Weekend Links

» This week’s big news. Open thread in the comments.

Follow my Twitter account (@ttpolitic) to get news in real time.

On The Transport Politic:

New Directions for the Old South series on Next American City:

Politics

  • Setting a different tone, Ohio Senator George Voinovich (R) calls for an expansion of the federal gas tax for transportation, describes Robert Cruickshank on California High-Speed Rail Blog. Of course, virtually no one else in power agrees with the plan and Voinovich will retire early next year.
  • Transportation can play an important role in electoral politics. Joe Sestak (D), running for one of Pennsylvania’s Senate seats, promotes high-speed rail as a campaign initiative. Governor Martin O’Malley (D), running for re-election in Maryland, argues that two transit lines set him apart from his competitor.
  • Seattle Mayor Mike McGinn, who has promised his constituents a vote on the expansion of light rail service to West Seattle, will likely not be able to stage a referendum next year. Opposition from City Council is causing problems.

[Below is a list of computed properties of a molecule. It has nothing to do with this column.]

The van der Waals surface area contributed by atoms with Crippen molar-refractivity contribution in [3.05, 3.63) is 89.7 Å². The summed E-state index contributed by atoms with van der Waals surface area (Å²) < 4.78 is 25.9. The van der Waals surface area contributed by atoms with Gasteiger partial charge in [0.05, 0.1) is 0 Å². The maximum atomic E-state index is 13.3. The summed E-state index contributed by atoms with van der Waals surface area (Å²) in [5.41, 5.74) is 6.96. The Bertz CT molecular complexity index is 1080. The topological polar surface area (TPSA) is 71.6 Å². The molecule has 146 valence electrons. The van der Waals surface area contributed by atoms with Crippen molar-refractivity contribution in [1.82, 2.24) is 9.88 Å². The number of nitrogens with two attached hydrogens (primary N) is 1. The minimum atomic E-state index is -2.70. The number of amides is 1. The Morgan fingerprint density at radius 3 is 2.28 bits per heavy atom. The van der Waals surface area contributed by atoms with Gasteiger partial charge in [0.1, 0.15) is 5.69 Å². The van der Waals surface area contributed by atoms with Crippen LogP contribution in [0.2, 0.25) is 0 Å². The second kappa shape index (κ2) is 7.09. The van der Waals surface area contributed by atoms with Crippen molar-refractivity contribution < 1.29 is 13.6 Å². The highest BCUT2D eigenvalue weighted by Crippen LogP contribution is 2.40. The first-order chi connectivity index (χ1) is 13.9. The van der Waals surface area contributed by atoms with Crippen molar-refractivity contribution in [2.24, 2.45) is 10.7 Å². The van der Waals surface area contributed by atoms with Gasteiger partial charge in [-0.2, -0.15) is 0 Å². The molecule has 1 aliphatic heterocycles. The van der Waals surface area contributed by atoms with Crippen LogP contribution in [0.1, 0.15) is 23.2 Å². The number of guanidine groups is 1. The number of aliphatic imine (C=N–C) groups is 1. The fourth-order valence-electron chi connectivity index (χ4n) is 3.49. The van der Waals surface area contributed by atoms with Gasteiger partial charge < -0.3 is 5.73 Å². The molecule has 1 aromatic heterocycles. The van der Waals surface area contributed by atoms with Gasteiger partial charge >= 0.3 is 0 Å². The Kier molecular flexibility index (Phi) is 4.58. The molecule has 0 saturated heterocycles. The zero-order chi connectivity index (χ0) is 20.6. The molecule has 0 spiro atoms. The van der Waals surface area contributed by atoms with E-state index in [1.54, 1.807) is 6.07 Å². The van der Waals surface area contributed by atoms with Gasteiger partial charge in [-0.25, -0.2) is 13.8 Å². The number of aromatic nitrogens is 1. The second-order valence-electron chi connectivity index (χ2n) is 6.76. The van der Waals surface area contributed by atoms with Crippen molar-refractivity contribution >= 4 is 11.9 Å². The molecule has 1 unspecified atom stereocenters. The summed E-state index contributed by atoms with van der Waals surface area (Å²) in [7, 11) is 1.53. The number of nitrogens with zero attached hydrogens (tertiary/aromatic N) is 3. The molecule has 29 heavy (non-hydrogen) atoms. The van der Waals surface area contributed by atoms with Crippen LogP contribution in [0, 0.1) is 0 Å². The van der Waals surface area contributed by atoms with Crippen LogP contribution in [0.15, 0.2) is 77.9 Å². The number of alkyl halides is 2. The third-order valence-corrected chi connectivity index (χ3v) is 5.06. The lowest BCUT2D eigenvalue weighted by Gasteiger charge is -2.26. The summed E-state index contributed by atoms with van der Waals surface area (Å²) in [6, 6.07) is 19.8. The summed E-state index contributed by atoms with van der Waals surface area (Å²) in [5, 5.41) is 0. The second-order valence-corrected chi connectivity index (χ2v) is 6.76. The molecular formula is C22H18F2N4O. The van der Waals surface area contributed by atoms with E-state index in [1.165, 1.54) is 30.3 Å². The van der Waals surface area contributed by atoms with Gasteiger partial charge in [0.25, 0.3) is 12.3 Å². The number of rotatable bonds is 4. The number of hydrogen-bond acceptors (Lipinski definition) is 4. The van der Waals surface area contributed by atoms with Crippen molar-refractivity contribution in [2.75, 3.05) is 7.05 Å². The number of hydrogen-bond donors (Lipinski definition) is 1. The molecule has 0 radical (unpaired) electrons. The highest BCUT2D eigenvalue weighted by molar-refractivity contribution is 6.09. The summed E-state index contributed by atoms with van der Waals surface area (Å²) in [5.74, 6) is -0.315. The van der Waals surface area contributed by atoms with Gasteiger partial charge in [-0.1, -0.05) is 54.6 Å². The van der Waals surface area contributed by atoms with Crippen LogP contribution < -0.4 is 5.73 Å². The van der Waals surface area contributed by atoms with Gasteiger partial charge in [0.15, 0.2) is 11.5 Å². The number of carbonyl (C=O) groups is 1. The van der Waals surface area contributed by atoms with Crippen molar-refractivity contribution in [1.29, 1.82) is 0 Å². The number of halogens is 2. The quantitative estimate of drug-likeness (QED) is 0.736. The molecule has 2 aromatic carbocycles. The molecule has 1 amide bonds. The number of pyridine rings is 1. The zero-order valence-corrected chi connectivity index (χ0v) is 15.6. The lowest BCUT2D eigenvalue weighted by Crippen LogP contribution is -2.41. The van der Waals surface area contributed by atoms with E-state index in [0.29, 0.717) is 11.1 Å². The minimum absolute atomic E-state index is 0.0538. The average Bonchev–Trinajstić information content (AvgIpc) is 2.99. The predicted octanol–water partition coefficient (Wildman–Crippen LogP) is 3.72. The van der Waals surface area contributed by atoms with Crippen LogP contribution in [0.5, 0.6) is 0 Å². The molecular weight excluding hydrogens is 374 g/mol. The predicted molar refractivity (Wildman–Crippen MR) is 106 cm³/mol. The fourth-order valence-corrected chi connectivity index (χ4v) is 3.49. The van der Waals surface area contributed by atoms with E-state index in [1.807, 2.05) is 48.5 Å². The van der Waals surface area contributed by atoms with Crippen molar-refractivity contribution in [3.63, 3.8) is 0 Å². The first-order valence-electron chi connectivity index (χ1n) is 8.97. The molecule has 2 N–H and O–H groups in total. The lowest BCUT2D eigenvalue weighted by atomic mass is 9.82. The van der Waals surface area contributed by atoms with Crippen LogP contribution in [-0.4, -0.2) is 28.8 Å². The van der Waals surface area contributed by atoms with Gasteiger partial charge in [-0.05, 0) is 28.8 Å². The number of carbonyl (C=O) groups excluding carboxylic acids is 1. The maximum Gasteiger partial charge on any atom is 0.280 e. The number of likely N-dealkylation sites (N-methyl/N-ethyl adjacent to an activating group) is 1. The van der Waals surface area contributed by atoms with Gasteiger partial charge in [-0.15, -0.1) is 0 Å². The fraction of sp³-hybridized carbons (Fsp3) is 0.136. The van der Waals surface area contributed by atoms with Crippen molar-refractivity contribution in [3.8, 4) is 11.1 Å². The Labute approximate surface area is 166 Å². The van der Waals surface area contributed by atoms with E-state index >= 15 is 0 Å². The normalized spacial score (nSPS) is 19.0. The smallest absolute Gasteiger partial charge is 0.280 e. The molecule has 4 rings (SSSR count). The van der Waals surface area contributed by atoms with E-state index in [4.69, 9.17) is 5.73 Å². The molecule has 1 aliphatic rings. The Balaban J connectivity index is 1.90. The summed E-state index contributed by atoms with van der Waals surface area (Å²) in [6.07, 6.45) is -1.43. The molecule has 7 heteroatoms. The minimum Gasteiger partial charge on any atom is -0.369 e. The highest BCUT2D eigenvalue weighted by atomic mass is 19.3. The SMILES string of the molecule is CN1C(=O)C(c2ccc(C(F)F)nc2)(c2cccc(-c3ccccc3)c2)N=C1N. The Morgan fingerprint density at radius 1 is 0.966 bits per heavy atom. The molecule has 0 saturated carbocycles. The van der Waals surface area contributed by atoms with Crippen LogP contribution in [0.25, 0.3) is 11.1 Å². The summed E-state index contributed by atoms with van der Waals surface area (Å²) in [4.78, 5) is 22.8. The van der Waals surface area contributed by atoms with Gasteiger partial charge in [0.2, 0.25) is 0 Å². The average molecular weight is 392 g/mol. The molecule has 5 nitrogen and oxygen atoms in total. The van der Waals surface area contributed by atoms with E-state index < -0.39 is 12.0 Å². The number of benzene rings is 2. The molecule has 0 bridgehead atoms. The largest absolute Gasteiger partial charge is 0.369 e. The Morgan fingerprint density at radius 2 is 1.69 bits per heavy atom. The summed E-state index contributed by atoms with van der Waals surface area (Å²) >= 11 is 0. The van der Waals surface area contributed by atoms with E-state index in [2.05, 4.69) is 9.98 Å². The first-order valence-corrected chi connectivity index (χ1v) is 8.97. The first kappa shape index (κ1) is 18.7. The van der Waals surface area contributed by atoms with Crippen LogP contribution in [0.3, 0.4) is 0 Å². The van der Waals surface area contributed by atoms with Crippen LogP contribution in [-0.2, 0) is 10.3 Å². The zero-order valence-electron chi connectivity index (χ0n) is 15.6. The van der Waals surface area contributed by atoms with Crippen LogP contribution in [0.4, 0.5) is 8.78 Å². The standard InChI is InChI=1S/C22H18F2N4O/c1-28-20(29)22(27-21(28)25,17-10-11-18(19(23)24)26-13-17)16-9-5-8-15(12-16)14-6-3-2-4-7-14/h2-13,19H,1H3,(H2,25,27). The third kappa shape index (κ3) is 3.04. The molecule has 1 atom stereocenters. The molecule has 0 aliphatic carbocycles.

Big Things

  • Chinese authorities announce that all of their high-speed rail lines will eventually be operationally profitable. The first corridor, from Beijing to Tianjin, will set the precedent later this year.
  • Stuttgart’s €4 billion project to reshape the way intercity trains move through the city gets underway. The program has met lots of opposition because it requires the demolition of part of the existing terminal for the construction of a huge underground concourse.
  • Dallas provides a beautiful visualization of its airport light rail connection, now finally funded according to news this week. On a far smaller scale, the expansion south to downtown Bayonne of the Hudson-Bergen light rail line in Northern New Jersey is planned to be completed by this fall.

Image above: Nashville’s Music City Circuit stopped at waterfront rail station, by Yonah Freemark

9 Comments | Leave a Reply »